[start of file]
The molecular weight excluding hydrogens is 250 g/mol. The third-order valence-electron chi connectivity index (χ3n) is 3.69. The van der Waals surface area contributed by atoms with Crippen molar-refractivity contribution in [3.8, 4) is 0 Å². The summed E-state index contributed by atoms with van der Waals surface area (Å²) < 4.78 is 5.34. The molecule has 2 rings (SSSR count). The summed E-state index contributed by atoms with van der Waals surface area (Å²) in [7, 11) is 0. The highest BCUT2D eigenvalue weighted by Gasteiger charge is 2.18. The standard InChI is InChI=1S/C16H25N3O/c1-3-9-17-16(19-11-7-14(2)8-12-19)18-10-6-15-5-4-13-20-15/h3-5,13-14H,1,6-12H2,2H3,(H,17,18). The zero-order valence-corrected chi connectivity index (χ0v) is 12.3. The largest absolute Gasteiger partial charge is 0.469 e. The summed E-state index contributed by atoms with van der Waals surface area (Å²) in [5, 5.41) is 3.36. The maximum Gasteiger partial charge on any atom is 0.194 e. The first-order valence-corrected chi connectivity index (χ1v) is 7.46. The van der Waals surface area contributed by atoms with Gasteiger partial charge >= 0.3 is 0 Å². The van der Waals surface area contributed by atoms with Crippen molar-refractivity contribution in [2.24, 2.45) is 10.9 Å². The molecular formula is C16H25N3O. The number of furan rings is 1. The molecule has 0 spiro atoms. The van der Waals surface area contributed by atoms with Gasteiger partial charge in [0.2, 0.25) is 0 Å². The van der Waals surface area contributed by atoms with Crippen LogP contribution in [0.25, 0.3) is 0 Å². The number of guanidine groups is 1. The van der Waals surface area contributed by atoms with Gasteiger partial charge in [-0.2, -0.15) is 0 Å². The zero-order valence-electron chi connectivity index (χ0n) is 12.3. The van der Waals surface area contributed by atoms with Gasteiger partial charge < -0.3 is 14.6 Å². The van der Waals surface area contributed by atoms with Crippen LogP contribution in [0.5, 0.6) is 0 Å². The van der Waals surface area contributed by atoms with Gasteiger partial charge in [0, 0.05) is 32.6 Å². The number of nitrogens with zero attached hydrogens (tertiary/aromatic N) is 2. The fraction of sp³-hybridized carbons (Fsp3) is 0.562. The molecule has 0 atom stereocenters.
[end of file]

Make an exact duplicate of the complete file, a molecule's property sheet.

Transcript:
The molecular weight excluding hydrogens is 250 g/mol. The third-order valence-electron chi connectivity index (χ3n) is 3.69. The van der Waals surface area contributed by atoms with Crippen molar-refractivity contribution in [3.8, 4) is 0 Å². The summed E-state index contributed by atoms with van der Waals surface area (Å²) < 4.78 is 5.34. The molecule has 2 rings (SSSR count). The summed E-state index contributed by atoms with van der Waals surface area (Å²) in [7, 11) is 0. The highest BCUT2D eigenvalue weighted by Gasteiger charge is 2.18. The standard InChI is InChI=1S/C16H25N3O/c1-3-9-17-16(19-11-7-14(2)8-12-19)18-10-6-15-5-4-13-20-15/h3-5,13-14H,1,6-12H2,2H3,(H,17,18). The zero-order valence-corrected chi connectivity index (χ0v) is 12.3. The largest absolute Gasteiger partial charge is 0.469 e. The summed E-state index contributed by atoms with van der Waals surface area (Å²) in [5, 5.41) is 3.36. The maximum Gasteiger partial charge on any atom is 0.194 e. The first-order valence-corrected chi connectivity index (χ1v) is 7.46. The van der Waals surface area contributed by atoms with Gasteiger partial charge >= 0.3 is 0 Å². The van der Waals surface area contributed by atoms with Crippen molar-refractivity contribution in [2.24, 2.45) is 10.9 Å². The molecular formula is C16H25N3O. The number of furan rings is 1. The molecule has 0 spiro atoms. The van der Waals surface area contributed by atoms with Gasteiger partial charge in [0.2, 0.25) is 0 Å². The van der Waals surface area contributed by atoms with Crippen LogP contribution in [0.25, 0.3) is 0 Å². The number of guanidine groups is 1. The van der Waals surface area contributed by atoms with Gasteiger partial charge in [-0.2, -0.15) is 0 Å². The zero-order valence-electron chi connectivity index (χ0n) is 12.3. The van der Waals surface area contributed by atoms with Gasteiger partial charge < -0.3 is 14.6 Å². The van der Waals surface area contributed by atoms with Crippen LogP contribution in [0.5, 0.6) is 0 Å². The van der Waals surface area contributed by atoms with Gasteiger partial charge in [0, 0.05) is 32.6 Å². The number of nitrogens with zero attached hydrogens (tertiary/aromatic N) is 2. The fraction of sp³-hybridized carbons (Fsp3) is 0.562. The molecule has 0 atom stereocenters.